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See detailPetrographical differentiation between Palaeozoic oolitic ironstones from France, Belgium and Germany and application to the provenance study of archaeological artefacts – preliminary results
Dreesen, Roland; Savary, Xavier; Goemaere, Eric et al

Conference (2013, February 07)

Samples of Palaeozoic oolitic ironstone beds susceptible of having being used as raw materials for Neolithic red ochres, have been petrographically investigated. The preliminary results of this first ... [more ▼]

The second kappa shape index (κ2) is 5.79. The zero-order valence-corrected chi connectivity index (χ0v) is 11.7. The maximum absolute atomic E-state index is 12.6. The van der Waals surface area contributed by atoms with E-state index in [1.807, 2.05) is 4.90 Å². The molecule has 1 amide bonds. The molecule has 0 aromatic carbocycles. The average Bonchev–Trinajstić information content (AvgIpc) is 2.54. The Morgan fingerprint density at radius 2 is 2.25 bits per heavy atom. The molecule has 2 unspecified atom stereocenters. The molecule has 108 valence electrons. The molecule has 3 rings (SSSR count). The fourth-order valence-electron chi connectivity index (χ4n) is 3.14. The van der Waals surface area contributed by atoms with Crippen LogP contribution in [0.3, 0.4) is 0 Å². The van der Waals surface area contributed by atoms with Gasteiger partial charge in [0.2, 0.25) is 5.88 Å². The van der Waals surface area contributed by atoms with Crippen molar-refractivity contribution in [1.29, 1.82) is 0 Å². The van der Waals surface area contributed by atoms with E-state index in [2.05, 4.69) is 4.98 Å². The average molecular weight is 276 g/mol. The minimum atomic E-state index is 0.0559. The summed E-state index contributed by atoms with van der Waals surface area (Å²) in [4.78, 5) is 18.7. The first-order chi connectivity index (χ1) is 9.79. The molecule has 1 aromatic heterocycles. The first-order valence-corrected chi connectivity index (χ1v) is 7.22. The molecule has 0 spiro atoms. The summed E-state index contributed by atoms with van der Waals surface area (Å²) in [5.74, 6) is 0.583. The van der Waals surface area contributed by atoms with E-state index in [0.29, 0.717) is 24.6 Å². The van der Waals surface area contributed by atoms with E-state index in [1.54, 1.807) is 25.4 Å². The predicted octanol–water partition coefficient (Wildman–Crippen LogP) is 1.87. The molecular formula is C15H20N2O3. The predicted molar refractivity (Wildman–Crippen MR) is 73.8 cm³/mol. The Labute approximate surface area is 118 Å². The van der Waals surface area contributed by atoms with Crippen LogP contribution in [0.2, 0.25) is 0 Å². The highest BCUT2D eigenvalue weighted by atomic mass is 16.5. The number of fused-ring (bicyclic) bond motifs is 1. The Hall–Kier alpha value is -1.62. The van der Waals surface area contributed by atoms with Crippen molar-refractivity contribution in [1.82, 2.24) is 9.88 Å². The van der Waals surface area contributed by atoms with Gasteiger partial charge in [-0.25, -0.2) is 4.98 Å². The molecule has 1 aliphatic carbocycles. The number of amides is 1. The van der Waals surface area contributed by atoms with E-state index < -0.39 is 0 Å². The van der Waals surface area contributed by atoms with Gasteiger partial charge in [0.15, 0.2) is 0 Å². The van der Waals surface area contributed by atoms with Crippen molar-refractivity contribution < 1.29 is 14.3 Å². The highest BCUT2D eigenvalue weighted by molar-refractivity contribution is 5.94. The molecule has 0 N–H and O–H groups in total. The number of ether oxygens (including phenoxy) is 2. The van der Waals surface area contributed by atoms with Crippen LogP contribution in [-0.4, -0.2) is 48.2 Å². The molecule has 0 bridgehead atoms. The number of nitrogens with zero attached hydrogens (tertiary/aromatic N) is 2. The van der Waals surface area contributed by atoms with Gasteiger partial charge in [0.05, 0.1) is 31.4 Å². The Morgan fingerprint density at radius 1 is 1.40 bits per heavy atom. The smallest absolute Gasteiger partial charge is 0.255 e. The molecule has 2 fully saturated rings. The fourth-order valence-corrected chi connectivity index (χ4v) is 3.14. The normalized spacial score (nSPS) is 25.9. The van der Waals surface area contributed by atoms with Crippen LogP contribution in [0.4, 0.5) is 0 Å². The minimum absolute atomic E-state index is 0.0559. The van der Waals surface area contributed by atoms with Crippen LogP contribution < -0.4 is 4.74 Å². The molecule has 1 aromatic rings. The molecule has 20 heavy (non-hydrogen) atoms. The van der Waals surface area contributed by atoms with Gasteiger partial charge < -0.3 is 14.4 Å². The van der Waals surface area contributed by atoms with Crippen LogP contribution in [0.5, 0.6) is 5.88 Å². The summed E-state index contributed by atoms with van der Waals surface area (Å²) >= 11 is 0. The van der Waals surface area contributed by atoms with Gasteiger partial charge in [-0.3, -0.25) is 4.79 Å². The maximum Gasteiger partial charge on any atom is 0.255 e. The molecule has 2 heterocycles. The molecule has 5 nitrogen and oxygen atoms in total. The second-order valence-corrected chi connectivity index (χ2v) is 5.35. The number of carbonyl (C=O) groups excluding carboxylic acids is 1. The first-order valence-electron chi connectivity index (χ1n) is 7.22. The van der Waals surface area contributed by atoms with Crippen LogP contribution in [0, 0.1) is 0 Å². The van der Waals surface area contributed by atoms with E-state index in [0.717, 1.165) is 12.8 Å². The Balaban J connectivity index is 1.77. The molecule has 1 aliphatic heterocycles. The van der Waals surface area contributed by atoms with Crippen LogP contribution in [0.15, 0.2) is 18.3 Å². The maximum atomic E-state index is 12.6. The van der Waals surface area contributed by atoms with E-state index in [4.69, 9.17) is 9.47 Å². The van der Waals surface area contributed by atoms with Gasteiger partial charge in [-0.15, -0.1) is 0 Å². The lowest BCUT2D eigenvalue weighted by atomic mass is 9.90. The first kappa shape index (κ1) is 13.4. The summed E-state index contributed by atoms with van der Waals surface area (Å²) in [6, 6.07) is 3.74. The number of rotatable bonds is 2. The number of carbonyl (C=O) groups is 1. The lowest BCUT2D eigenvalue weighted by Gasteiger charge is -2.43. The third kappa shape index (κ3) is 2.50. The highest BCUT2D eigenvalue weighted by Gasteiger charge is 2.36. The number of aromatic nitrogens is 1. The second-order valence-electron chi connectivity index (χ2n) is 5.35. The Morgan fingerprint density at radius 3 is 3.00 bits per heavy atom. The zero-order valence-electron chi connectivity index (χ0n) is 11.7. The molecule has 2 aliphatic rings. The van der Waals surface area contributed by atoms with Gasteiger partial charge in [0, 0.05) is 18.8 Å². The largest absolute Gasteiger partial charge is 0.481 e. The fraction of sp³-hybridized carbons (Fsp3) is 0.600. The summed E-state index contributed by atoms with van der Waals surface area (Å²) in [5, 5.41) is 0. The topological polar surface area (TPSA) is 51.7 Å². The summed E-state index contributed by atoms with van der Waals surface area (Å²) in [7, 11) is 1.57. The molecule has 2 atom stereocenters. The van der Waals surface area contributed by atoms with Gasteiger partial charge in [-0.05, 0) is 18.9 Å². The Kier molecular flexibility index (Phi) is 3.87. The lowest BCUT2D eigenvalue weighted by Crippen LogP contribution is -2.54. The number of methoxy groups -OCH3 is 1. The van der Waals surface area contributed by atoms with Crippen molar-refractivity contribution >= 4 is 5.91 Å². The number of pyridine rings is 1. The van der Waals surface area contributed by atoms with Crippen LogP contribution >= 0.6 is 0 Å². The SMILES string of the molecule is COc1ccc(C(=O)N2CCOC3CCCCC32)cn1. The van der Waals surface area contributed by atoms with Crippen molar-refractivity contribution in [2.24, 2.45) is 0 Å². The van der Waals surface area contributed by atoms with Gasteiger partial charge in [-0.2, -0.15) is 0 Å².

Samples of Palaeozoic oolitic ironstone beds susceptible of having being used as raw materials for Neolithic red ochres, have been petrographically investigated. The preliminary results of this first comparative analysis are quite encouraging: microfacies differences have been observed between Ordovician oolitic ironstones from Normandy (France), late Upper Devonian oolitic ironstones from Belgium and uppermost Lower Devonian to lowermost Middle-Devonian (Emsian-Eifelian) oolitic ironstones from the Eifel area (Germany). Petrographical differentiation is based upon contrasting grain size, mineralogy (hematite/chlorite ratio) and typology of the ferruginous ooids, besides differences in mineralogy, diagenetic history and lithologic nature of the host sediments. Most conspicuous are differences in ferruginous ooid typology, including “true” concentric ooids, superficial ooids, algal oncoids and pseudo-ooids (ferruginized cortoids and rounded bioclasts). “Flax seed” or Clinton-type iron ores (rich in flattened ooids) and “fossil iron ores” (essentially composed of ferruginized bioclasts) can be identified as well as transitional or mixed types. Homogenous and well-sorted, often flattened and fine-grained ferruginous “true” ooids (flax seed ore) with alternating hematite and chlorite cortices in a sideritic- chloritic or fine siliciclastic matrix, are characteristic for the Ordovician (Llanvirn) oolitic ironstones of Normandy (basal part of the Urville Shales). Locally, weathered levels exist, enclosing limonitic (goethitic) crusts. Medium-sorted, fine-to coarse- grained ferruginous hematitic pseudo-ooids (ferruginized bioclasts) in a bioclastic limestone matrix (fossil ore) characterize the Lower-Middle Devonian boundary oolitic ironstone beds (Heisdorf and Lauch Formations, Eifel Synclines). Finally, well- to medium-sorted heterogenous, fine- to medium-grained, pure or mixed flax seed- and fossil ore-type hematitic oolitic ironstones in siliclastic and/ore carbonate matrices, characterize the Belgian Latest Upper Devonian (Famennian) ironstone deposits (Hodimont Formation, Famenne Shales Group). Several stratigraphic levels do exist within the Lower Famennian and basal part of the Upper Famennian in the Namur, Dinant and Vesdre Synclinoria, but the lowermost Famennian one is the only level that has been mined. Within some of the younger Famennian oolitic ironstone levels, proximal and distal facies can be distinguished on the basis of microfacies differences and mineralogy of the ferruginous pseudo-ooids. Only the proximal hematitic facies of the lowest stratigraphical oolitic ironstone level (level I) is supposed to have been used in prehistoric times for the manufacturing of ochre. Diagenetic sideritization and dolomitization, particle deformation as well as sulphide mineralizations, affect most of the studied oolitic ironstones. However, the intensity of these mineralizations varies strongly (even within the same deposit) and depends on local tectonics. A distinction can be made between the Emsian-Eifelian and Famennian fossil iron ores, based on the nature of the bioclasts and other ferruginzed components). Eifelian oolitic ironstones contain ferruginized crinoids, bryozoans, trilobites, brachiopods, goniatites besides ferruginized siliciclastic intraclasts, whereas the Famennian ones are dominated by ferruginous ooids and algal oncoids, mixed with ferruginized bioclasts including crinoids, bryozoans, brachiopods, ostracods, algae and incertae sedis, and locally intraclasts (ferruginized stromatolitic crusts). Distal facies contain slightly Fe-impregnated bioclasts only such as crinoid ossicles and display a higher chlorite/hematite ratio. Thin sections have been made in archeological objects (red ochre), allowing a first comparative petrographical analysis indicating their probable geological and geographical provenance. References Ph. Joseph, 1982. Le minerai de fer oolithique Ordovicien du Massif Armoricain: sédimentologie et paléogéographie. Thèse présentée à l’Ecole Nationale Supérieure des Mines de Paris. 325 p. R. Dreesen, 1989. Oolitic ironstones as event-stratigraphical marker beds within the Upper Devonian of the Ardenno-Rhenish Massif, in: Young, T.P. & Taylor, W.E.G. (eds), Phanerozoic Ironstones. Geological Society Special Publications, n°46, pp. 65-78 Rath, S., 2003. Die Erforschungsgeschichtede Eifel-Geologie. Ph.D. Dissertation, Rheinisch- Westfälische Technische Hochschule Aachen, 239 p. [less ▲]